??????????The following image was acquired via the University of Lethbridge Lasting Images linkArtist-Photographer, Arnaud Maggs, passed in 2012.   May 2013 edition of the Legend. For a look at the full issue in a flipbook format, follow this link.

Arnaud Maggs, John Clark in his studio, 1988. From the University of Lethbridge Art Collection. Gift of the artist, 1989.

Arnaud Maggs, John Clark in his studio, 1988. From the University of Lethbridge Art Collection. Gift of the artist, 1989.

I continue to long for a greater connection with the University of Lethbridge since attending during the years 1973 to 1977, and so I really enjoyed this piece, I believe to be titled Bird and Bridge.

DSC_0256An excellent tribute to John Clark’s life and exploration…beautifully displayed and worth our admiration.  Gratitude to C2 and also the various contributors of the pieces featured in this exhibit.

DSC_0254 ?????????? ?????????? ?????????? ?????????? ??????????From C2, I headed over to the Glenbow Museum to enjoy the Bee Kingdom’s:The Iconoclasts in Glass.  AWESOME!  Get out to see this one.  I have written several times about the Bees over these last several years, but, please DO enjoy this elegant display of a very comprehensive collection of works.  Such a clear vision was evidenced in this body.  A pleasure!  Congratulations and shout out to Phillip, Tim and Ryan!

DSC_0277

Phillip Murray Bandura

DSC_0268

Timothy Belliveau

Timothy Belliveau

Ryan Fairweather

Ryan Fairweather

I hung out in the museum for a little while…thinking especially about Marion Nicholl’s work for some reason.  I thought she was such a phenomenal visionary.  I don’t wish to get into the generational and gender ‘thing’ here…but…come on!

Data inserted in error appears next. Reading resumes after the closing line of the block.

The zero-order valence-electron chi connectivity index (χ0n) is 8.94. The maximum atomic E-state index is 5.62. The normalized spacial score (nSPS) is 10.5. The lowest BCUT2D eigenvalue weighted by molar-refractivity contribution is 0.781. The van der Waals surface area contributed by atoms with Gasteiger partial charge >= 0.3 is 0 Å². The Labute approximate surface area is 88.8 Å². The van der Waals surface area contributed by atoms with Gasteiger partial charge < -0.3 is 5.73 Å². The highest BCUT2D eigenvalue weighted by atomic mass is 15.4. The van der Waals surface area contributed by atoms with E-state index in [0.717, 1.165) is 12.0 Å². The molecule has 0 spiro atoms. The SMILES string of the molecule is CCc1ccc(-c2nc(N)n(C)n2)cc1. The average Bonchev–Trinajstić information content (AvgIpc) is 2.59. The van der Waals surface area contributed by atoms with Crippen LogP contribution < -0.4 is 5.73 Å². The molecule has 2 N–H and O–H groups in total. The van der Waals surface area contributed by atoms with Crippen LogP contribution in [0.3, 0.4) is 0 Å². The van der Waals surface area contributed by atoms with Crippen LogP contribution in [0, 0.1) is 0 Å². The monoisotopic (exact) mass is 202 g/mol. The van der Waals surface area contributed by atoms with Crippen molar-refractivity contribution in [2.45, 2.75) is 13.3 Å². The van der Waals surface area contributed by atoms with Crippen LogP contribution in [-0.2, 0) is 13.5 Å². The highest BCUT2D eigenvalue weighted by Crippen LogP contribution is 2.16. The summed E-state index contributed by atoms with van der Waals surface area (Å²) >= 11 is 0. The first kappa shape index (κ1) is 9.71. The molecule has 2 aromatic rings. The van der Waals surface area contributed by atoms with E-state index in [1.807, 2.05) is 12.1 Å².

DSC_0266It just wouldn’t be right to be so close to create! at the Golden Age Club, to not walk over and see what was cooking.  I enjoyed a coffee and rice crispy square with visionary and facilitator, Wendy Lees; artists Margaret, Lorna, Jo-Anne and Les and got filled in about all of the recent goings-on including the creation of a Little Library and another zine.

I met up with my daughter after jumping on the train and rockin’ my way to the ‘burbs’ from the core.  After yet another Max-event, Cayley and I met up with a beautiful friend of ours at the Blue’s Can and I spun some circles in the dance floor to the all-so-familiar tunes of Tom Phillips and the Men of Constant Sorrow.  The day could not have been more full, rich and beautiful.

After all of this, I remembered to take the garbage out for a Friday morning pick-up.  And, after reading a few fantastic pages of Carol Shield’s Small Ceremonies (Karen, get this book!), I was off to sleep.

A Slice

Witness to My Life
 

I had to take a quick shot of my exhausted pooch once I had taken him out for his evening walk in Moncton, New Brunswick.  We landed (it was quite an undertaking to locate a bed in Moncton last evening) in a Dieppe Super 8…parked close to the airport.  Every now and then, there is a tremendous roar as a plane takes off, but generally a most wonderful sleep and rest.  This morning we head for the Confederation Bridge and a reunion with Mom’s relations in Summerside, PEI.  This is a bittersweet event, given that Mom’s decline in health has not allowed her to be with me.  I’m certain that there will also be tears!

I promised my great auntie and uncle a copy of the family research I have just recently completed, so for this opportunity, I am grateful.  I had hoped to manage five generations, but have succeeded in most branches of the family, to uncover eight to ten generations.  I will be spending the next week visiting the resting places of several of these ancestors and reconnecting with their most-often-heroic efforts to feed their children, stand for their beliefs and remain hard-working for their lifetimes.

When I load the ‘stuff’ into the van this morning, I will be grabbing the family history from the back and setting it on my front passenger seat.  I feel that there is huge closure to this process and I am so excited!